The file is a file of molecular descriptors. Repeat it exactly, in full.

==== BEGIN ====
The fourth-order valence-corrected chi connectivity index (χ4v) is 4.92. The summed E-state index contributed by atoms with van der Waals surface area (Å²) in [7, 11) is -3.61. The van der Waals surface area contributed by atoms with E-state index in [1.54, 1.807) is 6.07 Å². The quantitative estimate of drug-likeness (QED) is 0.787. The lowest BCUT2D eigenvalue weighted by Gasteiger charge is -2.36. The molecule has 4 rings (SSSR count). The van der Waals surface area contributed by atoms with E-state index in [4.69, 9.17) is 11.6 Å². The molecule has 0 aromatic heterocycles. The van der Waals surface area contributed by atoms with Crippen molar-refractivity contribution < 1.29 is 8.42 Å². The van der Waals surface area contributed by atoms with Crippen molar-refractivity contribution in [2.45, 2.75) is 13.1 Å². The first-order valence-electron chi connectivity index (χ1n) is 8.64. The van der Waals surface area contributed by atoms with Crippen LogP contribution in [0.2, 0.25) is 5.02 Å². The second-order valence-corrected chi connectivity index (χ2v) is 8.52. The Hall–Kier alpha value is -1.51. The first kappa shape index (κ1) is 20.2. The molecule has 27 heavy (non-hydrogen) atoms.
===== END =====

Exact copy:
The fourth-order valence-corrected chi connectivity index (χ4v) is 4.92. The summed E-state index contributed by atoms with van der Waals surface area (Å²) in [7, 11) is -3.61. The van der Waals surface area contributed by atoms with E-state index in [1.54, 1.807) is 6.07 Å². The quantitative estimate of drug-likeness (QED) is 0.787. The lowest BCUT2D eigenvalue weighted by Gasteiger charge is -2.36. The molecule has 4 rings (SSSR count). The van der Waals surface area contributed by atoms with E-state index in [4.69, 9.17) is 11.6 Å². The molecule has 0 aromatic heterocycles. The van der Waals surface area contributed by atoms with Crippen molar-refractivity contribution < 1.29 is 8.42 Å². The van der Waals surface area contributed by atoms with Crippen molar-refractivity contribution in [2.45, 2.75) is 13.1 Å². The first-order valence-electron chi connectivity index (χ1n) is 8.64. The van der Waals surface area contributed by atoms with Crippen LogP contribution in [0.2, 0.25) is 5.02 Å². The second-order valence-corrected chi connectivity index (χ2v) is 8.52. The Hall–Kier alpha value is -1.51. The first kappa shape index (κ1) is 20.2. The molecule has 27 heavy (non-hydrogen) atoms.